- Dogs suitable for experienced owners
- Extra training required
- Generally healthy breed
- Enjoys active walks
- Enjoys more than two hours of walking a day
- Medium dog
- Some drool
- Requires grooming daily
- Chatty and vocal dog
- Welcomes everyone happily
- Generally friendly with other dogs
- May need additional training to live with other pets
- Great family dog
- Needs a large garden
- Can live in semi-rural areas
- Cannot be left alone
|Height:||Adult males are 51–56cm and adult females 46–51cm|
|Colours:||Pure white, white and biscuit, or cream|
|Kennel Club group:||Working|
|Easy to train:||3/5|
|Tolerates being alone:||2/5|
|Likes other pets:||5/5|
The Samoyed is generally a friendly, outgoing and devoted dog. Samoyeds are protective of their homes. No intruder will ever go unheard, although they rarely do much more than announce their presence. He loves to be included in all family activities and can become destructive and vocal if left for too long or bored. They enjoy digging and are great escape artists, so garden security is essential. They have to be socialised from an early age, especially with cats and any other household pets. They can be quite vocal.
History and Origins
Country of Origin: Russia
Known at various times as the Smiling Dog or the Reindeer Dog, the Samoyed is an ancient reindeer-herding dog who takes their now universally known name from the tribe that treasured it so highly and worked alongside it - the Samoyede people of Northern Siberia.
While largely a herding dog, the Samoyed (or Sami) was a multi-purpose dog who would not only control livestock but would also pull sledges, and on occasions, provided the tribe with fur garments to keep them warm in the most inhospitable of climates.
These dogs lived and worked closely with the tribe and even shared their sleeping quarters, so has always lived alongside families, and was treated as a companion (and often a hot water bottle) as well as a working dog. At the end of the 19th century, explorers to the area took an interest in the Samoyed and their powers of endurance and stamina, using some as sledge dogs for early polar expeditions. A few Samis came back with them to England - where their stunning looks and cheerful personalities meant they become almost instantly popular with show enthusiasts and even royalty. This popularity continues to this day and the breed is remarkably unchanged - except unlike their ancestors, the modern Sami comes only in white!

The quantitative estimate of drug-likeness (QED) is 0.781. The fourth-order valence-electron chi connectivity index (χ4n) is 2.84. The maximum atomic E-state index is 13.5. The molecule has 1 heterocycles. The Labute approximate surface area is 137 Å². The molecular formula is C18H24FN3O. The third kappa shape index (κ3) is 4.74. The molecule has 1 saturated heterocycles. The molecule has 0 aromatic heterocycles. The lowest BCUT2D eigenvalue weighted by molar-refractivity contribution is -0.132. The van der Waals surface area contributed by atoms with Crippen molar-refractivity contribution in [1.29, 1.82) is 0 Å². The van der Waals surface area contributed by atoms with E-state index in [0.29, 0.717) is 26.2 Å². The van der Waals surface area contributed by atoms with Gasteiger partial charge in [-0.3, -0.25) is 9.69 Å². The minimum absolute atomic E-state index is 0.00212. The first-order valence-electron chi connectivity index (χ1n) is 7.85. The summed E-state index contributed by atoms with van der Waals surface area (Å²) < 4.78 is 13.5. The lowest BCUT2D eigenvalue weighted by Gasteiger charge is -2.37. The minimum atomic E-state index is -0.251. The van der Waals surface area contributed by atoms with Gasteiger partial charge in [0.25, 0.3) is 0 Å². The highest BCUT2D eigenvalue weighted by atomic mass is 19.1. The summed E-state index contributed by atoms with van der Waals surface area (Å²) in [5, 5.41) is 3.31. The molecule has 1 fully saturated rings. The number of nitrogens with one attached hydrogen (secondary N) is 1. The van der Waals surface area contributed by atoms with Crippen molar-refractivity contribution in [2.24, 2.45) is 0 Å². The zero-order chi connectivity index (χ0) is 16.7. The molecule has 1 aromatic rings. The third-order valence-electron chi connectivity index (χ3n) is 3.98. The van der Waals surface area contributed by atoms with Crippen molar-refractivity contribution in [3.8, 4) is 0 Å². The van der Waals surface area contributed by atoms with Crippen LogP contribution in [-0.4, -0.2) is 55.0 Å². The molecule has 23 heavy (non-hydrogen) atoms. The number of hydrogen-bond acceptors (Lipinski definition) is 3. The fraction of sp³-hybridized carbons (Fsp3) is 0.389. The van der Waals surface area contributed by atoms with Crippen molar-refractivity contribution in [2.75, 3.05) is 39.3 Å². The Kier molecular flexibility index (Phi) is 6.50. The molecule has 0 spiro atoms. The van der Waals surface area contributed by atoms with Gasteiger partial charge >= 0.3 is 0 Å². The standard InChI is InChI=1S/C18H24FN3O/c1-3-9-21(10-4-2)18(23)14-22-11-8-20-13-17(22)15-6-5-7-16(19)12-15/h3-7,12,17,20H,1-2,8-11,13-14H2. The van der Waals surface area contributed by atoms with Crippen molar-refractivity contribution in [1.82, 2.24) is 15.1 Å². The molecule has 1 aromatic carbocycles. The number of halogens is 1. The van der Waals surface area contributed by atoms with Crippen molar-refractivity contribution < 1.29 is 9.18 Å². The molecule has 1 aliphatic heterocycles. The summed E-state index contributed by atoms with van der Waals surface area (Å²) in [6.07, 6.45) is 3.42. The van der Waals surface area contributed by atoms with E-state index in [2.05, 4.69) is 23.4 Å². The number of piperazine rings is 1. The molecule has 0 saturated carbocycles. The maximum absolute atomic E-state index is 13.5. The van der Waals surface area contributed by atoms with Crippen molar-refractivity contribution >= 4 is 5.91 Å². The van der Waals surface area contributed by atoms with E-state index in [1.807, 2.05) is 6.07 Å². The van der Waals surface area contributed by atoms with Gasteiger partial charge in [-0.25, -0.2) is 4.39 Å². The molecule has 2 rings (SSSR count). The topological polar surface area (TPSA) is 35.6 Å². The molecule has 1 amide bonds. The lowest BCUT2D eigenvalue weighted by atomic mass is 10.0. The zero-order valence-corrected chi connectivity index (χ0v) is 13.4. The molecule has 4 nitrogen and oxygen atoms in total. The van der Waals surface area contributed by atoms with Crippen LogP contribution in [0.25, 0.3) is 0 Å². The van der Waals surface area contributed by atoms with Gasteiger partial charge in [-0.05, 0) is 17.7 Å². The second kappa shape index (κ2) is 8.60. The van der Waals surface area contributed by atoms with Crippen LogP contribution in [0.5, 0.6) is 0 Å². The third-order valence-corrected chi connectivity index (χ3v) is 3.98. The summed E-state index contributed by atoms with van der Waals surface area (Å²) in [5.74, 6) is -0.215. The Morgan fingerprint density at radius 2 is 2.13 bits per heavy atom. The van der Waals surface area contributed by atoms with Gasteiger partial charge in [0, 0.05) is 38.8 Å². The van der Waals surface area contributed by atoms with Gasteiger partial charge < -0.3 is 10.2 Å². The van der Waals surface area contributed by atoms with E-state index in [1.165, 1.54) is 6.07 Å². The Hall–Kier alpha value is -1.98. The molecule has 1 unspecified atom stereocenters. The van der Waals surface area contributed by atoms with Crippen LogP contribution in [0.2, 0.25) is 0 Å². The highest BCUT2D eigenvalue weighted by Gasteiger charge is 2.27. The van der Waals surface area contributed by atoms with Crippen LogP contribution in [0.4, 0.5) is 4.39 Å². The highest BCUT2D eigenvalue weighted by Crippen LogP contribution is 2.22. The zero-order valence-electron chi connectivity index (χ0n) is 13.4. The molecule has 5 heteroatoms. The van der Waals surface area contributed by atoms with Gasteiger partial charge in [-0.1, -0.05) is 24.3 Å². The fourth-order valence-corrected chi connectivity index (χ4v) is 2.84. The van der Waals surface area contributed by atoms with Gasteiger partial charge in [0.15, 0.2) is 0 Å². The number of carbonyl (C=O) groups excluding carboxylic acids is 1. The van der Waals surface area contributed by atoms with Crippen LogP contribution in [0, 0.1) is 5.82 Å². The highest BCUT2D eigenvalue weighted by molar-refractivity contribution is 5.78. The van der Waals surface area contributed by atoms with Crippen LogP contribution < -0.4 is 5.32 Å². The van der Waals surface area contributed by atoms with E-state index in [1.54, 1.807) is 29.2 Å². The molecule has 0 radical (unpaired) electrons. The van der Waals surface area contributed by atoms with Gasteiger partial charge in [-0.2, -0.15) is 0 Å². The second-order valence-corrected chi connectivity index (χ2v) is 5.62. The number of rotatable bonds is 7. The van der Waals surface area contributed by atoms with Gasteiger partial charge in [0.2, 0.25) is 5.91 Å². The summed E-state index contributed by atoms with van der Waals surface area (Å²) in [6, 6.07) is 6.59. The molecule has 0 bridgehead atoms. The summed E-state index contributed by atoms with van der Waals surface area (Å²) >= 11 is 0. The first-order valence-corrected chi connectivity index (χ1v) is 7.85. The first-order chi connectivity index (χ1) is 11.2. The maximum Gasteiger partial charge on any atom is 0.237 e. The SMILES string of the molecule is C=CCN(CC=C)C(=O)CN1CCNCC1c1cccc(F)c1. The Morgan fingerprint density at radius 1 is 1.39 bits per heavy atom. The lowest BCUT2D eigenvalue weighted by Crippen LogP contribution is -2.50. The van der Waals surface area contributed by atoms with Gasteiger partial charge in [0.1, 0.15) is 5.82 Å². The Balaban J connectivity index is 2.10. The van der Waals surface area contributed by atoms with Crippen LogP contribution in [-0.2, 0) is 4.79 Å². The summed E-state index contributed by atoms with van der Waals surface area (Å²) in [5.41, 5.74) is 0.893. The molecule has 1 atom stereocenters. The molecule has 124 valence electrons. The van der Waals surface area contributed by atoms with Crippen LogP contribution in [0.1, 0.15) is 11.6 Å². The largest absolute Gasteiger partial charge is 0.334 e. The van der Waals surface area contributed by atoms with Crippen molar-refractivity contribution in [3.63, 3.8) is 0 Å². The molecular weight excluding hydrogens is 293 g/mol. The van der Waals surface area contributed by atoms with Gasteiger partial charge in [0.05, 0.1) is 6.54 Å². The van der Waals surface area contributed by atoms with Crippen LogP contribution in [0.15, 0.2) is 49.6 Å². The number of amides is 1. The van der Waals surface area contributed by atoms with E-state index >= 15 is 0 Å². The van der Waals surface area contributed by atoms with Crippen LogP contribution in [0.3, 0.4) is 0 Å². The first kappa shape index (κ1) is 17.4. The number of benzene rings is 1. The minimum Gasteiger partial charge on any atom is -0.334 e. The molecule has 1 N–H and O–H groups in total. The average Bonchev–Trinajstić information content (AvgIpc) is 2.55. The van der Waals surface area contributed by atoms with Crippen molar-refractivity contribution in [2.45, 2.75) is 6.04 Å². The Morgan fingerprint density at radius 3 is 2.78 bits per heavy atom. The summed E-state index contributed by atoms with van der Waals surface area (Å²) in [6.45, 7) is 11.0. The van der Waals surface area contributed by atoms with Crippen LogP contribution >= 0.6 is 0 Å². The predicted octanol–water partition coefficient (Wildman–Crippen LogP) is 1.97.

Did You Know?
- The Samoyed dog takes its name from the Samoyedic peoples of Siberia. These nomadic reindeer herders bred the fluffy, white, smiling dogs to help with the herding, to pull sleds, and to keep their owners warm at night by sleeping on top of them.
- As Samoyeds were the easiest of the Arctic dogs to buy at the end of the 19th century, early polar explorers such as Shakleton and Scott used them as sledge dogs on their historic expeditions. Once such dog, called Antarctic Buck ended up in Sydney Zoo being exhibited between two tigers before being discovered and shipped back to England to join the breed’s foundation stock there.
- Recent DNA analysis of the breed has discovered that they are one of the oldest dog breeds.